Challenging cases: Getting past the obvious

July 1, 2006

Las Vegas - Clinicians need to think of causes of disease that are not obvious and do more investigation when they are faced with challenging cases, says one professor of dermatology.

Las Vegas - Clinicians need to think of causes of disease that are not obvious and do more investigation when they are faced with challenging cases, says one professor of dermatology.

"These are cases that a dermatologist would see in his or her practice," Dr. Braverman says. "If the common causes of dermatological eruptions are not identifiable, then you should think of much less common causes. Try to determine what is underlying all of this. You have to persevere and do more studies."

Dr. Braverman gave the example of a young man who presented with painless paronychia of one finger which had not responded to antibiotic therapy. He was about to undergo incision and drainage in the operating room but a dermatologic consultant observed that he had split papules of syphilis at the corners of his mouth.

Dr. Braverman also treated two patients who presented with tender, often ulcerated, nodules on their legs. A biopsy indicated a lobular panniculitis characteristic of nodular vasculitis; however, the patients were otherwise asymptomatic. After ruling out forms of necrotizing vasculitis and causes such as tuberculosis, Dr. Braverman reflected on the otherwise asymptomatic status of his patients. He then considered the possibility of asymptomatic conditions such as silent Crohn's disease. He referred the patients to a gastroenterologist who made the diagnosis of Crohn's disease with imaging studies. After successful treatment with infliximab the skin lesions cleared and did not recur.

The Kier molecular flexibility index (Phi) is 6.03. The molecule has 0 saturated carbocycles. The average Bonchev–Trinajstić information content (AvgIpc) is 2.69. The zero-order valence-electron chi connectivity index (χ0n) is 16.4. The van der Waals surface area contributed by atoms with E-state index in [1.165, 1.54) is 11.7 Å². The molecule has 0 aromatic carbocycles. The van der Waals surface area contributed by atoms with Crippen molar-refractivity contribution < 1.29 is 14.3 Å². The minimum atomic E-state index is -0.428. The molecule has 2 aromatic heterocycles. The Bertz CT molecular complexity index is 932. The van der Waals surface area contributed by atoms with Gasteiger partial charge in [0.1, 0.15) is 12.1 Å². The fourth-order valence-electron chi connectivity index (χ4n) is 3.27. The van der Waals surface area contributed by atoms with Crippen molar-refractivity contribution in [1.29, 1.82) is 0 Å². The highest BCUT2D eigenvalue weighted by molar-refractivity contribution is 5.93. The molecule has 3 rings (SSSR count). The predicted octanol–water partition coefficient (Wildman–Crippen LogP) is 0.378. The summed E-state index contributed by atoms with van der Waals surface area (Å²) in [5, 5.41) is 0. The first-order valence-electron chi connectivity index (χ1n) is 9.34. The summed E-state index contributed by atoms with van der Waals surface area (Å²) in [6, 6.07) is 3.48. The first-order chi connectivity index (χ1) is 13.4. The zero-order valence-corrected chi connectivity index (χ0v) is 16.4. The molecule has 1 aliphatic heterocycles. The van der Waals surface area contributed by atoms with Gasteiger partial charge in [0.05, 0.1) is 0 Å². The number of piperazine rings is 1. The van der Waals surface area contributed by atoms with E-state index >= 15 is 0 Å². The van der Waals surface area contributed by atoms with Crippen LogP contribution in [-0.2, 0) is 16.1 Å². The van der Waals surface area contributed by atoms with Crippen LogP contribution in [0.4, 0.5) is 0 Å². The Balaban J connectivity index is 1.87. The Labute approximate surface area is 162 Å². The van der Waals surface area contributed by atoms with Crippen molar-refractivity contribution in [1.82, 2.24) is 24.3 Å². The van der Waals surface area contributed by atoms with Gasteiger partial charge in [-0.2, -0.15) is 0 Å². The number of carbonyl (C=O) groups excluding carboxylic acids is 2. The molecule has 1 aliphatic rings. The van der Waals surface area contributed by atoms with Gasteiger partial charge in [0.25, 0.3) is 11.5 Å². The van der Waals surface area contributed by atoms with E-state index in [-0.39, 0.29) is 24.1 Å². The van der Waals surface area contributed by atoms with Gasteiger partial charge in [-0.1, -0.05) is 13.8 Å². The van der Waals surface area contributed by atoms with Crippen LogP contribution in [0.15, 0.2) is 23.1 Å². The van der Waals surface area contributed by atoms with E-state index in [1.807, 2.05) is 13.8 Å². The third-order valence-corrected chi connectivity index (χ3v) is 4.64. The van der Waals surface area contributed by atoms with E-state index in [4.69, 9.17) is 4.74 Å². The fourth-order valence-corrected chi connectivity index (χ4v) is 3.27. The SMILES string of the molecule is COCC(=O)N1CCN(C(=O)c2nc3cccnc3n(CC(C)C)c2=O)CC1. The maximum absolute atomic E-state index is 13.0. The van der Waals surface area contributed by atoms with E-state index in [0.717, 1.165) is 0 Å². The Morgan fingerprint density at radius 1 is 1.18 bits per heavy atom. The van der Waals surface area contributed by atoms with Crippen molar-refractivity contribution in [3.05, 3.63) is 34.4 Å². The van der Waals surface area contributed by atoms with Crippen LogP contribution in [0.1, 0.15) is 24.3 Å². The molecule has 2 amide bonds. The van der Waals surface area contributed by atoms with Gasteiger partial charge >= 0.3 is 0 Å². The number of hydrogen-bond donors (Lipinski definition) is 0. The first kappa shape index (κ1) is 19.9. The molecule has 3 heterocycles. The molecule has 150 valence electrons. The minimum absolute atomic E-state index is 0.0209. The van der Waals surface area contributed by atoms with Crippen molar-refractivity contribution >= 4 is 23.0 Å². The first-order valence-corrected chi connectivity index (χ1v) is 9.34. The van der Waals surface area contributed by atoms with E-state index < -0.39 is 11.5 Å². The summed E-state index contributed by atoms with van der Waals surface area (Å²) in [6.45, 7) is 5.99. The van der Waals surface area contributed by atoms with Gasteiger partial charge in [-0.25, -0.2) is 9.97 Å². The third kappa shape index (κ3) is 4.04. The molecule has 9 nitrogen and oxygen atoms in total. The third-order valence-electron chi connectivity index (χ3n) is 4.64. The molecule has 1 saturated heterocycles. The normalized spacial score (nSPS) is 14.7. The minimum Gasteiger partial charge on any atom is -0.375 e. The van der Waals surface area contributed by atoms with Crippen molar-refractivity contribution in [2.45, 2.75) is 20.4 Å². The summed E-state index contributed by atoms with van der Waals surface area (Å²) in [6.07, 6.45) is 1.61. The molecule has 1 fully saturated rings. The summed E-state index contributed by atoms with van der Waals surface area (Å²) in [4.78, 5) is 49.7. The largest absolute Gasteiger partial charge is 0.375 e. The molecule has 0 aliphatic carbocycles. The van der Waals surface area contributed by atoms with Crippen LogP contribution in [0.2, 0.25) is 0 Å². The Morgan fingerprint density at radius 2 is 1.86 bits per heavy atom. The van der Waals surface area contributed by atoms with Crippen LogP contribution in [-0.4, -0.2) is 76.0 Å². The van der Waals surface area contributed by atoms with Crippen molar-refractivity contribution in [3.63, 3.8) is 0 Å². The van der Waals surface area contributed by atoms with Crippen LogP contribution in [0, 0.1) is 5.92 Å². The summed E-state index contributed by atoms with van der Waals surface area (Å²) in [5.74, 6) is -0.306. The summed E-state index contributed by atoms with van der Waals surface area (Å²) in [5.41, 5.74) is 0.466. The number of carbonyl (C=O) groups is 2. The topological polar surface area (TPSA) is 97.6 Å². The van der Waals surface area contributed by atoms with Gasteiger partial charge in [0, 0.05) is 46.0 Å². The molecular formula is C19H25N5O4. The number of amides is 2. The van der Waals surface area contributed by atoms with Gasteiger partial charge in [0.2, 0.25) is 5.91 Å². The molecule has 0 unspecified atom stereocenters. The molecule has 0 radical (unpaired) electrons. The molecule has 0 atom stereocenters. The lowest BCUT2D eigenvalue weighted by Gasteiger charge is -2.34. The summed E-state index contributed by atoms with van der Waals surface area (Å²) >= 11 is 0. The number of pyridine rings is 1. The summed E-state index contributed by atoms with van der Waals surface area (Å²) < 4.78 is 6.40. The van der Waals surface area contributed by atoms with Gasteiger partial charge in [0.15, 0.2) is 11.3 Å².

"Both dermatologists and gastroenterologists may not consider Crohn's disease when it is asymptomatic," Dr. Braverman says.

Not what is expected

With an increasingly diverse patient population, Dr. Braverman notes that clinicians may see patients who present with conditions that are not typically present in North America.

"A man from Vietnam was treated for asthma with oral steroids," Dr. Braverman explains. "He developed hives all over his body and wound up in the emergency room a month later. It was suspected that he had urticaria."

On closer inspection, however, it was revealed that the man had a pattern of cutaneous larva migrans, and strongyloides were isolated from the sputum. The patient was treated with an anti-helminthic agent.

"Sputum examination revealed that he had a worm infection," Dr. Braverman says. "This infection is more commonly seen in the population from southeast Asia."

In another case, a 17-year-old female high school senior presented with a recurring linear blister formation on her legs under the top of high boots she wore. Before the blisters appeared the patient complained of a burning sensation. The patient had been coming for repeat visits to local dermatologists with this recurring eruption for about 18 months and denying any knowledge of its cause. At the time of referral, a biopsy had indicated the features of friction blisters. She then conceded that she had a habit of continually rubbing her pencil eraser on her leg, underneath her boot, where the blisters occurred.

"The patient was referred for psychological counseling," Dr. Braverman tells Dermatology Times.